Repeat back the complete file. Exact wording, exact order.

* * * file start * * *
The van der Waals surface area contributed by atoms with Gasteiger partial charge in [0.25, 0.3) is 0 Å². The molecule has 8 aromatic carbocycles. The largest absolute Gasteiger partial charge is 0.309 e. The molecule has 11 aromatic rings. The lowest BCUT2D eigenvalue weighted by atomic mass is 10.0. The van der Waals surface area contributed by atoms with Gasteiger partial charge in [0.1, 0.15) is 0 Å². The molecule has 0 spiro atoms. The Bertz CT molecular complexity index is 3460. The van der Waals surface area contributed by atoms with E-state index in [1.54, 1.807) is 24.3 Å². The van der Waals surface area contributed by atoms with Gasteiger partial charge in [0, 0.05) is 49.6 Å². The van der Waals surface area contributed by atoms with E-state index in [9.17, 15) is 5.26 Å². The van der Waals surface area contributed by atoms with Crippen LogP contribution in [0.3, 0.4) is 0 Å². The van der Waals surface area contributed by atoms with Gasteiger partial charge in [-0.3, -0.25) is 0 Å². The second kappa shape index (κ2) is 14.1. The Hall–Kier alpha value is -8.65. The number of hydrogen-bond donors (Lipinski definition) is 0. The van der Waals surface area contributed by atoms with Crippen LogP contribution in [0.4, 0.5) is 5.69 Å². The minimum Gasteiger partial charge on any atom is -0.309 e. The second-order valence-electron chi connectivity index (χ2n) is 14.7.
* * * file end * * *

The van der Waals surface area contributed by atoms with Gasteiger partial charge in [0.25, 0.3) is 0 Å². The molecule has 8 aromatic carbocycles. The largest absolute Gasteiger partial charge is 0.309 e. The molecule has 11 aromatic rings. The lowest BCUT2D eigenvalue weighted by atomic mass is 10.0. The van der Waals surface area contributed by atoms with Gasteiger partial charge in [0.1, 0.15) is 0 Å². The molecule has 0 spiro atoms. The Bertz CT molecular complexity index is 3460. The van der Waals surface area contributed by atoms with E-state index in [1.54, 1.807) is 24.3 Å². The van der Waals surface area contributed by atoms with Gasteiger partial charge in [0, 0.05) is 49.6 Å². The van der Waals surface area contributed by atoms with E-state index in [9.17, 15) is 5.26 Å². The van der Waals surface area contributed by atoms with Crippen LogP contribution in [0.3, 0.4) is 0 Å². The van der Waals surface area contributed by atoms with Gasteiger partial charge in [-0.3, -0.25) is 0 Å². The second kappa shape index (κ2) is 14.1. The Hall–Kier alpha value is -8.65. The number of hydrogen-bond donors (Lipinski definition) is 0. The van der Waals surface area contributed by atoms with Crippen LogP contribution in [0.4, 0.5) is 5.69 Å². The minimum Gasteiger partial charge on any atom is -0.309 e. The second-order valence-electron chi connectivity index (χ2n) is 14.7.